One of the few common elements within the diversity of Native traditions is the idea that all dimensions of social life are profoundly integrated. Instead of “religion,” the broader term “life-way” is often used to describe the traditions of Native peoples.
In none of the Native American languages do we find a word that translates well into the English word “religion.” One of the few common denominators underlying the diversity of Native traditions is the sense that all dimensions of social life are profoundly integrated. Even among those Native people for whom English has become the primary language, many think the term “religion” as it is often used today is not useful; it seems to suggest an artificial separation of their spiritual traditions from their economy, government, art, law, medicine, and landscape. In most Native views, these aspects of life are all interrelated. Thus, rather than “religion,” the broader term “life-way” is often used to describe the traditions of Native peoples. While it is something of a truism for the devout of any religious tradition to assert that theirs is not a “religion,” but a way of life, for Native American communities, it is often emphatically the point.
For example, the six nations of the Iroquois, or Haudenosaunee as they call themselves, have a very sophisticated form of government with its own rules of debate associated with the ceremonial complex of the longhouse. Some say the longhouse traditions caught the imaginations of Benjamin Franklin and others who influenced the founding of American democratic institutions. One cannot say longhouse traditions are strictly traditions of “religion,” “government,” or “social structure,” for they are all three.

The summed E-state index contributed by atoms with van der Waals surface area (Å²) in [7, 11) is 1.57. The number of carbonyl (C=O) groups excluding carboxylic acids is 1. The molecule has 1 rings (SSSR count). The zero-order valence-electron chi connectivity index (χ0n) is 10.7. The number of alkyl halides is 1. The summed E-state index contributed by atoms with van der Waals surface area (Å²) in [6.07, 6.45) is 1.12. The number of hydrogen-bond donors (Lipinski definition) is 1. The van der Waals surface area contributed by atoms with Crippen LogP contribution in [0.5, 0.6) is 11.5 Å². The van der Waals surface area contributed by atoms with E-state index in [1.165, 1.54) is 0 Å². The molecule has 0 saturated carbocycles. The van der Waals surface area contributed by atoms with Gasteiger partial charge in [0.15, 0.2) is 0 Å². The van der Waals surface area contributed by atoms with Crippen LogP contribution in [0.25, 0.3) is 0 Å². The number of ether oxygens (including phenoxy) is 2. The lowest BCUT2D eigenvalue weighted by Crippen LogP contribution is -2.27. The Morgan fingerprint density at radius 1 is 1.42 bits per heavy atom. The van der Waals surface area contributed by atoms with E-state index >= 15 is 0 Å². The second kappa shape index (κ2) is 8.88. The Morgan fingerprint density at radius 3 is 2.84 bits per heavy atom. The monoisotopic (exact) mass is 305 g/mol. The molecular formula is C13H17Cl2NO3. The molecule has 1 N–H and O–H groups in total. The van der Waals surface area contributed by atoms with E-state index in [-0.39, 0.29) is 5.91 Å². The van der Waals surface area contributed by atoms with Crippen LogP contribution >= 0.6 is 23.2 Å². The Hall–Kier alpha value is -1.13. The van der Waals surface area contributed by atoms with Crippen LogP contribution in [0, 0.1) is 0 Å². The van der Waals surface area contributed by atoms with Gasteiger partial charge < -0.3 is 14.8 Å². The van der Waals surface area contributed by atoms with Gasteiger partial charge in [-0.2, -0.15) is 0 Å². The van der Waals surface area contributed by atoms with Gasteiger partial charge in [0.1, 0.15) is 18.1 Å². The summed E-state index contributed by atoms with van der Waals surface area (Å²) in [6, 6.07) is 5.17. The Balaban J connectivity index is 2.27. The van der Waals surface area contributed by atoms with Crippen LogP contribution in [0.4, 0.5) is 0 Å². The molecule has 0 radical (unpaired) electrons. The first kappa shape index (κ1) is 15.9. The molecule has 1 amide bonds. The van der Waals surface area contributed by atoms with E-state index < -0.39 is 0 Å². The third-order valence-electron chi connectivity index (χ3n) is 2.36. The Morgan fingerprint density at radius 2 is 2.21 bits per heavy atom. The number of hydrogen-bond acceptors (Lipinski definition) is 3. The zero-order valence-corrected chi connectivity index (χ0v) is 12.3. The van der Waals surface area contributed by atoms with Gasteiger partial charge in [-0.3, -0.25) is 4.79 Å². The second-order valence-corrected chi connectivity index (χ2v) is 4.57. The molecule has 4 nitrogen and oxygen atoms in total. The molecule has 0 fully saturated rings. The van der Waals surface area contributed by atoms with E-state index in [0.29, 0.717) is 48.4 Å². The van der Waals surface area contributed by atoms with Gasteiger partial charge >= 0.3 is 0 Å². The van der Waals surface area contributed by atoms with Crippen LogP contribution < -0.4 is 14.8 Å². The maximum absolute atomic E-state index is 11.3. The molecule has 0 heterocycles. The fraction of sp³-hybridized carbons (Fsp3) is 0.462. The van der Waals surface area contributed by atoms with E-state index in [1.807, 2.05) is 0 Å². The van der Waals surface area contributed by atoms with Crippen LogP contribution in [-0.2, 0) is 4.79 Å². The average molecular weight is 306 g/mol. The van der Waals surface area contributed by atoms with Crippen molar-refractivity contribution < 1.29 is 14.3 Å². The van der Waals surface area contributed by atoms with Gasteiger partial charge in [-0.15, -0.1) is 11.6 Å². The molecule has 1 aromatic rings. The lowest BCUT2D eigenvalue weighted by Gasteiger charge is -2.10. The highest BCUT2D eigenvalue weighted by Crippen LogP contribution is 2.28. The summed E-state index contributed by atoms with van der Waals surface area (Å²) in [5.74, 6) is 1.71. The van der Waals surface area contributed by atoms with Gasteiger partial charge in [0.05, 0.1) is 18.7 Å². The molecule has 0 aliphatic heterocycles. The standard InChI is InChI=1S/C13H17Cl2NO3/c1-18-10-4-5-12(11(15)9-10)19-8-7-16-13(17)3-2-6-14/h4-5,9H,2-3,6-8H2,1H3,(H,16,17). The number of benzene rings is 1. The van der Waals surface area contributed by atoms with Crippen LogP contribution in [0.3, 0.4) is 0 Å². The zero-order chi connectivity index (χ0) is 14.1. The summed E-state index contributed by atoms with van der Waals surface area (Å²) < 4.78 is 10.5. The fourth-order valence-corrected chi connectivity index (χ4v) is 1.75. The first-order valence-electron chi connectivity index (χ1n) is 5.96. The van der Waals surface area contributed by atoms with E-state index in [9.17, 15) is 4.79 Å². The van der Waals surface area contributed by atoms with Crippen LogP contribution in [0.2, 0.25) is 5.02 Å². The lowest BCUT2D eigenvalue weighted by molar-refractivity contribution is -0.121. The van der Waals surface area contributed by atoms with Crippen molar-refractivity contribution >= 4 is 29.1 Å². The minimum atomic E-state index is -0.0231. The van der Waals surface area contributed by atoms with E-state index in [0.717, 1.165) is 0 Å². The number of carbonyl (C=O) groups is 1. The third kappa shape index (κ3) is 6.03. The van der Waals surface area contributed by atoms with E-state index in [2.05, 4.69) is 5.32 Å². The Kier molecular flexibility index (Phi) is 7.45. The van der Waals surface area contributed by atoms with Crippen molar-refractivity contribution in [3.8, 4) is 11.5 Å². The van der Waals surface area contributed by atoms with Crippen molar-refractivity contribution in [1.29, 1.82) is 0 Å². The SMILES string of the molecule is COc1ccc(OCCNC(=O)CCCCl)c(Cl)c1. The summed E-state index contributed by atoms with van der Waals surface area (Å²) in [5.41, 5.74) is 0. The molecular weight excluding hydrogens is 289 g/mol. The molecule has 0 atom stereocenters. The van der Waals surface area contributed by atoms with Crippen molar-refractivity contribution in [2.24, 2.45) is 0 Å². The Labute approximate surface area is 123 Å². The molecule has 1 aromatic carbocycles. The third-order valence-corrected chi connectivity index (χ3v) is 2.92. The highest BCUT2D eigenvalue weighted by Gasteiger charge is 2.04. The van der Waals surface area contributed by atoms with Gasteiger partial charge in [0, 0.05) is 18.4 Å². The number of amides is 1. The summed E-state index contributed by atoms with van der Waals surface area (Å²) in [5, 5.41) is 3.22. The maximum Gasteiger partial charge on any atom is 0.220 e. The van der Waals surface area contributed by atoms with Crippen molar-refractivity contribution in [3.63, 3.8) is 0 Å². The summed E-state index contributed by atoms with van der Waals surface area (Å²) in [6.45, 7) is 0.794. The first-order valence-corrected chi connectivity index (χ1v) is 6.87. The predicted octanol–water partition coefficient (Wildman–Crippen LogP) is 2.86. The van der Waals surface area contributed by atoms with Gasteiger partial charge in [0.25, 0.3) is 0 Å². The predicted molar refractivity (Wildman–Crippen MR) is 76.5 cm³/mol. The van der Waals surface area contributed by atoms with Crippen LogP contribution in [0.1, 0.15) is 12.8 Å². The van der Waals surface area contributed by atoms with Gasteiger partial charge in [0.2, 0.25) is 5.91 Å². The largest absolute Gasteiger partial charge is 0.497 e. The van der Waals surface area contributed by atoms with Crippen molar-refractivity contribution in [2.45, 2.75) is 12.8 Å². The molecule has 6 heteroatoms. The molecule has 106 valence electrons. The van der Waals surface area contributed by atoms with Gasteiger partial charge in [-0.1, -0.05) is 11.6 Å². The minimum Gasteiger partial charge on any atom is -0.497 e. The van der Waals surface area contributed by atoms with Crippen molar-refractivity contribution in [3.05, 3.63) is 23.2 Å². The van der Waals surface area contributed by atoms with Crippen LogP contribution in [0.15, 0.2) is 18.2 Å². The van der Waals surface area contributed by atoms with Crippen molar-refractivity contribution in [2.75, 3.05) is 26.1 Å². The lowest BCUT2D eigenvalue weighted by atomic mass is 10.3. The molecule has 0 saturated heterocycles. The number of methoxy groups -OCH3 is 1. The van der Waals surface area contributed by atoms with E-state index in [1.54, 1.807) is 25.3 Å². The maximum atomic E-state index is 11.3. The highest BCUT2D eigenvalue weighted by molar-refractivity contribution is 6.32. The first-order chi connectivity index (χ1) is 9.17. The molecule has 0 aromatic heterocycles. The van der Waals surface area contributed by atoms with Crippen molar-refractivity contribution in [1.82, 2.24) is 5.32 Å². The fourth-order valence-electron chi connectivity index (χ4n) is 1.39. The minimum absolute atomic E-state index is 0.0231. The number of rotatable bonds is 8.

Among Alaska’s Koyukon people, success in subsistence hunting requires a knowledge of the landscape and of the behavior of big game. It is knowledge that comes with an elaborate code of ethics that mandates that hunters respect the land and the animals. “Religion” is not separate from the economic life of the community. Similarly, the Hopis of Arizona express gratitude in their ceremonial life for the forces that bring them corn, a sacred food, and that re-establish bonds between the people and the plant. For the Yuroks in California, the Navajos in the Southwest, the Cherokees in Oklahoma, the Wampanoags in Massachusetts, and the Tlingits in Alaska, the religious is inseparable, perhaps even indistinguishable, from the fabric of an entire way of life.